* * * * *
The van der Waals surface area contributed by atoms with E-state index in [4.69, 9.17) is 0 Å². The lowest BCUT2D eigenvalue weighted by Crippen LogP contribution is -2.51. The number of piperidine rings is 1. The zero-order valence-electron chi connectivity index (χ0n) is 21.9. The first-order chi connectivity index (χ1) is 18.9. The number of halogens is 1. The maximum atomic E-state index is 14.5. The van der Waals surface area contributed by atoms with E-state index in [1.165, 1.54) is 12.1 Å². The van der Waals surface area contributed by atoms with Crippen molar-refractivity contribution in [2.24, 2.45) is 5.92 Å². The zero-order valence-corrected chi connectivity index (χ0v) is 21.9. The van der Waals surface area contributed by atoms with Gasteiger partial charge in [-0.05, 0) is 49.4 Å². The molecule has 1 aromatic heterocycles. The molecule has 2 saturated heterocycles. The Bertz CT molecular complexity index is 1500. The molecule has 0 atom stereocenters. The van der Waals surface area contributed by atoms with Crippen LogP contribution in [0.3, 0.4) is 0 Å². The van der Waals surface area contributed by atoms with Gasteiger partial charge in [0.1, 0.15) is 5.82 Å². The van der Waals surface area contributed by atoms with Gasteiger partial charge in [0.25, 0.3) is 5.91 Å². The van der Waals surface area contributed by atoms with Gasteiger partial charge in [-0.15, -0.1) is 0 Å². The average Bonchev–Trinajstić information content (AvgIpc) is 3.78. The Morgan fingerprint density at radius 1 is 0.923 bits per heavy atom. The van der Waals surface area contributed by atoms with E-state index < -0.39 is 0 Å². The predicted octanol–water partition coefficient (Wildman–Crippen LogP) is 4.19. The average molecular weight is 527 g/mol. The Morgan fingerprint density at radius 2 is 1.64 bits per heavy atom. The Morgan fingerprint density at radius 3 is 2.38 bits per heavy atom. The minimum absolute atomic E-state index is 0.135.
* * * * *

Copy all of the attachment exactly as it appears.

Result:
The van der Waals surface area contributed by atoms with E-state index in [4.69, 9.17) is 0 Å². The lowest BCUT2D eigenvalue weighted by Crippen LogP contribution is -2.51. The number of piperidine rings is 1. The zero-order valence-electron chi connectivity index (χ0n) is 21.9. The first-order chi connectivity index (χ1) is 18.9. The number of halogens is 1. The maximum atomic E-state index is 14.5. The van der Waals surface area contributed by atoms with E-state index in [1.165, 1.54) is 12.1 Å². The van der Waals surface area contributed by atoms with Crippen molar-refractivity contribution in [2.24, 2.45) is 5.92 Å². The zero-order valence-corrected chi connectivity index (χ0v) is 21.9. The van der Waals surface area contributed by atoms with Gasteiger partial charge in [-0.05, 0) is 49.4 Å². The molecule has 1 aromatic heterocycles. The molecule has 2 saturated heterocycles. The Bertz CT molecular complexity index is 1500. The molecule has 0 atom stereocenters. The van der Waals surface area contributed by atoms with Crippen LogP contribution in [0.3, 0.4) is 0 Å². The van der Waals surface area contributed by atoms with Gasteiger partial charge in [0.1, 0.15) is 5.82 Å². The van der Waals surface area contributed by atoms with Gasteiger partial charge in [0.25, 0.3) is 5.91 Å². The van der Waals surface area contributed by atoms with Gasteiger partial charge in [-0.15, -0.1) is 0 Å². The average Bonchev–Trinajstić information content (AvgIpc) is 3.78. The Morgan fingerprint density at radius 1 is 0.923 bits per heavy atom. The van der Waals surface area contributed by atoms with E-state index < -0.39 is 0 Å². The predicted octanol–water partition coefficient (Wildman–Crippen LogP) is 4.19. The average molecular weight is 527 g/mol. The Morgan fingerprint density at radius 2 is 1.64 bits per heavy atom. The Morgan fingerprint density at radius 3 is 2.38 bits per heavy atom. The minimum absolute atomic E-state index is 0.135.